Although Uber is a darling of investors, having recently raised a staggering $1.2 billion in venture capital in a round that values the ride-sharing service at $17 billion, it may face a major roadblock: regulation. Cities and states across the U.S. are considering requiring the company and competitors like Lyft and Sidecar to follow the same rules taxis and limo services do. That could potentially thin profits and make it hard for Uber to justify its valuation.
The ride-sharing services use apps to connect people needing rides with ordinary drivers, who for a fee will take them where they want to go. The companies then get a cut of the fare. They also set the fare, which can increase during times of peak demand.
"The idea that the vehicles owned by these third-party carriers automatically are deemed to be owned by Uber whenever a driver makes himself or herself available to receive transportation requests through Uber is unfounded," the company said. "The third-party carriers no doubt will be surprised to learn that they no longer own their vehicles whenever one of their drivers indicates availability to receive transportation requests from Uber."
Ride-sharing services, or transportation networking companies as they are also called, say they provide a "disruptive" service. They claim that helps consumers by spurring competition, lowering prices and providing services in underserved areas.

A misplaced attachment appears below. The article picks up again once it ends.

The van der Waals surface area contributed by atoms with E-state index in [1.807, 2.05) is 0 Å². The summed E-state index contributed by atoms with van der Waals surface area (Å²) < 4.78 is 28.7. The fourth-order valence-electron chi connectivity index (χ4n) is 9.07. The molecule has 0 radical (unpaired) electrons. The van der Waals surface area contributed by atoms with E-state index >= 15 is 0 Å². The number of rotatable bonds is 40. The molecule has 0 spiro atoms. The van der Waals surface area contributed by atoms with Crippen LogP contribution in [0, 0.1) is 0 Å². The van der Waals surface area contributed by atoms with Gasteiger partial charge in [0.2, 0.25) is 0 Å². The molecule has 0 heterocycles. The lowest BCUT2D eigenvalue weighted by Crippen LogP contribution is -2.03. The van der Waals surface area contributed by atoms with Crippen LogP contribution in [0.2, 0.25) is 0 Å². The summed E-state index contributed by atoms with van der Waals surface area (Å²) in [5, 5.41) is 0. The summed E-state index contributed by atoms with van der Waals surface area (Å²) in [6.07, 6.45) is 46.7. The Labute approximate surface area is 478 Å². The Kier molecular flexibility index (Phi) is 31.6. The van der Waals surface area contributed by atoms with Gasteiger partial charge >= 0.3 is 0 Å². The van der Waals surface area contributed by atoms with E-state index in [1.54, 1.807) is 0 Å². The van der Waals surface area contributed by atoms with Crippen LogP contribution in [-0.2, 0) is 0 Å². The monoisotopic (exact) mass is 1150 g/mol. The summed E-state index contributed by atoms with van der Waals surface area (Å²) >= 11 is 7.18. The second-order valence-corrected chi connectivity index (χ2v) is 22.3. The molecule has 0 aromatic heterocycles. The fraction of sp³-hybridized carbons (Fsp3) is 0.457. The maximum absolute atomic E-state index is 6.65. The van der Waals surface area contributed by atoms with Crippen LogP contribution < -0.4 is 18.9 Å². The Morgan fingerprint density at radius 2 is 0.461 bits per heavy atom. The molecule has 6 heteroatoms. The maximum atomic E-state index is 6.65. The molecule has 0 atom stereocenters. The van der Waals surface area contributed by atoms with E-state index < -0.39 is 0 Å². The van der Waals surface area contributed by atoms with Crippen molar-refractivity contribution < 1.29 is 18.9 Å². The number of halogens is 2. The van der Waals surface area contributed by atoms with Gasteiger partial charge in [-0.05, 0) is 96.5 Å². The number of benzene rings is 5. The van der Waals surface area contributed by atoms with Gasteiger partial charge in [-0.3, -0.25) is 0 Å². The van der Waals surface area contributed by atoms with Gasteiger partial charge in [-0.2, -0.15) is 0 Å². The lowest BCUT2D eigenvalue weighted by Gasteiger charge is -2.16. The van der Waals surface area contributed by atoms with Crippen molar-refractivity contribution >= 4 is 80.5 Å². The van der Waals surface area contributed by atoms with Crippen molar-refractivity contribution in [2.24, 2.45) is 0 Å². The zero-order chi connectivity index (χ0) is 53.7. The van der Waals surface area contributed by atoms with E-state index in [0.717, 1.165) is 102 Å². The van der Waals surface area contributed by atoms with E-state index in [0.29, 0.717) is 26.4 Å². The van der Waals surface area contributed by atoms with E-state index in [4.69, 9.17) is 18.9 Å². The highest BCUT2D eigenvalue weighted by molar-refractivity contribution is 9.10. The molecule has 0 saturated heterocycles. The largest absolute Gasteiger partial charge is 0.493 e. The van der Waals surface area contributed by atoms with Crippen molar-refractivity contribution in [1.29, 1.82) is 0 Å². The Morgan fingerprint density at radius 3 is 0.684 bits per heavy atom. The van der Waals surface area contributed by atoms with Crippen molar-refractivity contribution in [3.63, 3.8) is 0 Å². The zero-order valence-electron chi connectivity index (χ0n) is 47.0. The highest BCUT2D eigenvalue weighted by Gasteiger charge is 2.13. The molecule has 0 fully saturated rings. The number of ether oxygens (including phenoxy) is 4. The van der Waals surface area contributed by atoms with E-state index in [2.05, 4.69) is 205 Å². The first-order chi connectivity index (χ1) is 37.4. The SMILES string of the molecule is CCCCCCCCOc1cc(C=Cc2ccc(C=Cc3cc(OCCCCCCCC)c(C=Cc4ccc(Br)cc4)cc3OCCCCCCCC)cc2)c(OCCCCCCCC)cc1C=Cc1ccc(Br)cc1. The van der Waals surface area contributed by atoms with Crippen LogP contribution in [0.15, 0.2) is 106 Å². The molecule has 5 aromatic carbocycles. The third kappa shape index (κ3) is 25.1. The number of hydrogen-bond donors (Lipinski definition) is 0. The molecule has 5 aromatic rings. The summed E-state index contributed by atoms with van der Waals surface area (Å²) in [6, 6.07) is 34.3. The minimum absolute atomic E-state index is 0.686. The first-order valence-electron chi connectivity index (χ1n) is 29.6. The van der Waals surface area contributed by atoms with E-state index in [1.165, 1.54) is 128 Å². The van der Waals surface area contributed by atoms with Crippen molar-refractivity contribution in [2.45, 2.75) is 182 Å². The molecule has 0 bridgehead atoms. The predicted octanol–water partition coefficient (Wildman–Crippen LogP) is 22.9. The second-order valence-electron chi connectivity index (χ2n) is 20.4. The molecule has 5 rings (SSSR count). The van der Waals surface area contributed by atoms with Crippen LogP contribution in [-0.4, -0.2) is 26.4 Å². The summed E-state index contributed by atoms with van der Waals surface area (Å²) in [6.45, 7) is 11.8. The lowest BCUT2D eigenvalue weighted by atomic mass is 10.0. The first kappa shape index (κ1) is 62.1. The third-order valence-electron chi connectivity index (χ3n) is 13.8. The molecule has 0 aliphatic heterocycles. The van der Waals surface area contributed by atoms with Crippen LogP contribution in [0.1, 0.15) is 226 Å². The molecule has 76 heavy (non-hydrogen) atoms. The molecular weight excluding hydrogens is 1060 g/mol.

Taxi companies -- dubbed "Big Taxi" by Uber -- and limo services across the nation are fighting back by demanding that TNCs comply with the same regulations and requirements as any other commercial carrier.
Last year California became the first state to regulate TNCs. The state's Public Utilities Commission this week proposed significantly expanding the insurance requirements already in place for the companies. Under the proposed rules, participating drivers would need $1 million in commercial insurance coverage as soon as they launch a smartphone ride-dispatching mobile application, not just when a ride order is accepted.
Not all states are cracking down. A law signed last week in Colorado officially authorizes TNCs and directs regulators to review taxi and limo rules. It also allows drivers to have a lower level of insurance coverage when logged onto mobile apps.
But the ride-sharing services' problems aren't limited to the U.S. Taxi drivers across Europe staged protests Wednesday that caused traffic jams in London, Berlin, Madrid, Milan and many other cities. So while the ride-sharing services are increasingly popular with the public, they appear to face significant legal hurdles if they are to meet the expectations of investors.